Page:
Agriculture of Class 10
If any segment of our population does not have this access, that segment suffers from lack of food security. The number of people who do not have food security is disproportionately large in some regions of our country, particularly in economically less developed states with higher incidence of poverty. The remote areas of the country are more prone to natural disasters and uncertain food supply. In order to ensure availability of food to all sections of society our government carefully designed a national food security system. It consists of two components
- buffer stock and
- public distribution system (PDS).
Public Distribution System: PDS is a programme which provides food grains and other essential commodities at subsidised prices in rural and urban areas. India’s food security policy has a primary objective to ensure availability of foodgrains to the common people at an affordable price. It has enabled the poor to have access to food. The focus of the policy is on growth in agriculture production and on fixing the support price for procurement of wheat and rice, to maintain their stocks. Food Corporation of India (FCI) is responsible for procuring and stocking foodgrains, whereas distribution is ensured by public distribution system (PDS).
The FCI procures foodgrains from the farmers at the government announced minimum support price (MSP). The government used to provide subsidies on agriculture inputs such as fertilizers, power and water. These subsidies have now reached unsustainable levels and have also led to large scale inefficiencies in the use of these scarce inputs. Excessive and imprudent use of fertilizers and water has led to waterlogging, salinity and depletion of essential micronutrients in the soil. The high MSP, subsidies in input and committed FCI purchases have distorted the cropping pattern. Wheat and paddy crops are being grown more for the MSP they get. Punjab and Haryana are foremost examples. This has also created a serious imbalance in inter-crop parities.
In PDS consumers are divided into two categories:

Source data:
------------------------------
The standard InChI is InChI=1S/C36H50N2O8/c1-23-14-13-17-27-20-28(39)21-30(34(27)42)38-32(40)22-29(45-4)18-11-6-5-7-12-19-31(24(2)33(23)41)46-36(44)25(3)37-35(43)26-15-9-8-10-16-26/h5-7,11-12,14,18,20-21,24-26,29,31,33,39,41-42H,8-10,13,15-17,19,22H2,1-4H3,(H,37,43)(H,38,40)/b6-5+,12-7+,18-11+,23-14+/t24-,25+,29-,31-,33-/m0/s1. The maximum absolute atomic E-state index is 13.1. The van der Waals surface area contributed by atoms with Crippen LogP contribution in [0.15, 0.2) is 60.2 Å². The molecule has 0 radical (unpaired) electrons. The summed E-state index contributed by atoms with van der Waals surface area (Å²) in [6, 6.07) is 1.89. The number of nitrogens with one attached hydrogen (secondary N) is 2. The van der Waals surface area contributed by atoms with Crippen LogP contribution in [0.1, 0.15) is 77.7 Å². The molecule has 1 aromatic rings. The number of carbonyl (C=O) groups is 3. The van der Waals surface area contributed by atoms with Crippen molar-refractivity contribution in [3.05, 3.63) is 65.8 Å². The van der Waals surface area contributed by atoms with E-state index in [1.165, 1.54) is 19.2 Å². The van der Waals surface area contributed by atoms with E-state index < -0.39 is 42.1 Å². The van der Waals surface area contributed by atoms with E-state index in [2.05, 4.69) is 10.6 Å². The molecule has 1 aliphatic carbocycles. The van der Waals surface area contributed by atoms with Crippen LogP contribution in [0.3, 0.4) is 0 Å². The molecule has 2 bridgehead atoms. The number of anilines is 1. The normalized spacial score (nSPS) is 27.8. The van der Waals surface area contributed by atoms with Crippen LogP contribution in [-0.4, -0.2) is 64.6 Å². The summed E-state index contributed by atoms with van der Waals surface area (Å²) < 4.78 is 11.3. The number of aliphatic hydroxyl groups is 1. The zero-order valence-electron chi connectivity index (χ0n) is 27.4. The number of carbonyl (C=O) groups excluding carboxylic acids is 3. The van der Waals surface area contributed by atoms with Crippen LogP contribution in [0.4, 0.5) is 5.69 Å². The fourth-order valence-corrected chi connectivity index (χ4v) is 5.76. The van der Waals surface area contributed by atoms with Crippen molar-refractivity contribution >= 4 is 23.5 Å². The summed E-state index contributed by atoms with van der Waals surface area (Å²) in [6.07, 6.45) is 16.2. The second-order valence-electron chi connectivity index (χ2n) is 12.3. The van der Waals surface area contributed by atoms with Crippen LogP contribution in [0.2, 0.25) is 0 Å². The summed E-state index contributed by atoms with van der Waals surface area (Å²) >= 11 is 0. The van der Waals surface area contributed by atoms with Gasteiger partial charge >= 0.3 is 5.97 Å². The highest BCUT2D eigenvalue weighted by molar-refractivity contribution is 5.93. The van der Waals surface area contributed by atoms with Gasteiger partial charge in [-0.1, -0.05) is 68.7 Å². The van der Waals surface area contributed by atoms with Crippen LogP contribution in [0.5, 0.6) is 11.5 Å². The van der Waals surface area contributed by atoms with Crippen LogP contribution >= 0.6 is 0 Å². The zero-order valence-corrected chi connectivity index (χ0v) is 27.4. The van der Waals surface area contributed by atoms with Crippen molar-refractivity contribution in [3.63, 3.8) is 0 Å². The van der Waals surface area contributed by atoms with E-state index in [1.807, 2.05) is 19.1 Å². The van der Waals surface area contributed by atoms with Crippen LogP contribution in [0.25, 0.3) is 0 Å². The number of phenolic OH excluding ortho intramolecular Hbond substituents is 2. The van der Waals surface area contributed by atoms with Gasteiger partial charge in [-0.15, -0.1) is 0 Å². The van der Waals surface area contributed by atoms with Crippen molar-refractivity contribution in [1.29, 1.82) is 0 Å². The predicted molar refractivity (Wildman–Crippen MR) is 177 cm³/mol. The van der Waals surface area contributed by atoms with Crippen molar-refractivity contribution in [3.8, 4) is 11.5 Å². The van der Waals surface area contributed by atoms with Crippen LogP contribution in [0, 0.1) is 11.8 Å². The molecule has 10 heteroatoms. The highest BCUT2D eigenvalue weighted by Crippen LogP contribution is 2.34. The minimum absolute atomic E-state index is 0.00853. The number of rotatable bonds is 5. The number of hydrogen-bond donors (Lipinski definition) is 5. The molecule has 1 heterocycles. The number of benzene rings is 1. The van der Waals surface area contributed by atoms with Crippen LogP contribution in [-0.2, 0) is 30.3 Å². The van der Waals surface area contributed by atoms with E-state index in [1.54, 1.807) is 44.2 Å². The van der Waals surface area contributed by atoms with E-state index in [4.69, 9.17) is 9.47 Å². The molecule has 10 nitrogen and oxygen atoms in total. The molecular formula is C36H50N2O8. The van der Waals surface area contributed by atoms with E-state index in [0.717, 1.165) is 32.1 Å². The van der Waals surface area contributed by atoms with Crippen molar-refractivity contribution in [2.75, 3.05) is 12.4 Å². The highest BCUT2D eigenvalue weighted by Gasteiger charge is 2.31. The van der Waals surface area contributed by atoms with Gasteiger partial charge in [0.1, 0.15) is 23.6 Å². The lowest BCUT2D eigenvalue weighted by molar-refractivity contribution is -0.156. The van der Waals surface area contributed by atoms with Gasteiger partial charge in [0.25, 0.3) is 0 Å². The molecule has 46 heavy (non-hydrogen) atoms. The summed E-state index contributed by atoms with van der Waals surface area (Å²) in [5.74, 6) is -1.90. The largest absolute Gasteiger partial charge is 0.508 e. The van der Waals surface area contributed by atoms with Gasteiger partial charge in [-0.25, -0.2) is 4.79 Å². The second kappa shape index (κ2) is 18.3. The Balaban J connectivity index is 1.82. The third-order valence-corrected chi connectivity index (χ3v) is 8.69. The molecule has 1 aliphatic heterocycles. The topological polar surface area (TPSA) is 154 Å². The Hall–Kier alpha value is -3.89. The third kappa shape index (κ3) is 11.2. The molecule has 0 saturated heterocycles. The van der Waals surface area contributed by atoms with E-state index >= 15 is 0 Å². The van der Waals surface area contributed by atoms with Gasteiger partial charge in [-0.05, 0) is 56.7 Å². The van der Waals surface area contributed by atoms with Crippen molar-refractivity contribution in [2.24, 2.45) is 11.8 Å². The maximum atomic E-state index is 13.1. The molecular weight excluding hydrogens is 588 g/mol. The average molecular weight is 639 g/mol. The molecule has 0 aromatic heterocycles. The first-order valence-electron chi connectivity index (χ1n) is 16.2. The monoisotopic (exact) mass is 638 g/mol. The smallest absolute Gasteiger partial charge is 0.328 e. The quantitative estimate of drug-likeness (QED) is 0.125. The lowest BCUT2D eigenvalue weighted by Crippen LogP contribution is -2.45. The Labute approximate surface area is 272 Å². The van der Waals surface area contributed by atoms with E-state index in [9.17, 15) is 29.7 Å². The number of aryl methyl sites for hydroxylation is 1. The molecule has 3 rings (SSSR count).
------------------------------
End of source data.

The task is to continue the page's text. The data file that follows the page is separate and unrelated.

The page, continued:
- Below poverty line(BPL) and
- Above poverty line (APL), with the issue price being different for each category.
However, this categorisation is not perfect and a number of deserving poor have been excluded from the BPL category. Moreover, some of the so called APL slip back to BPL, because of the failure of even one crop and it is administratively difficult to accommodate such shifts.
Suggestion for Future: Each district and block can be made self sufficient in foodgrain production if government provides proper agricultural infrastructure, credit linkages and also encourages the use of latest techniques. Instead of concentrating only on rice or wheat, the food crop with a better growth potential in that particular area must be encouraged. Creation of necessary infrastructure like irrigation facilities, availability of electricity etc. may also attract private investments in agriculture.
The focus on increasing foodgrain production which should be on a sustainable basis and also free trade in grains will create massive employment and reduce poverty in rural areas.
Shifting Agricultural Pattern:
There has been a gradual shift from cultivation of food crops to cultivation of fruits, vegetables, oil-seeds and industrial crops. This has led to the reduction in net sown area under cereals and pulses. With the growing population of India, the declining food production puts a big question mark over the country’s future food security. The competition for land between non-agricultural uses such as housing etc. and agriculture has resulted in reduction in the net sown area. The productivity of land has started showing a declining trend. Fertilisers, pesticides and insecticides, which once showed dramatic results, are now being held responsible for degrading the soils. Periodic scarcity of water has led to reduction in area under irrigation. Inefficient water management has led to water logging and salinity.
Impact of Globalisation on Agriculture:
Under globalisation, particularly after 1990, the farmers in India have been exposed to new challenges. Despite being an important producer of rice, cotton, rubber, tea, coffee, jute and spices our agricultural products are not able to compete with the developed countries because of the highly subsidised agriculture in those countries.
Change in cropping pattern for example from cereals to high-value crops will mean that India will have to import food. During 1960’s this would have been seen as a disaster. But if India imports cereals while exporting high-value commodities, it will be following successful economies like Italy, Israel and Chile.
These countries exports farm products (fruits, olives, speciality seeds and wine) and import cereals.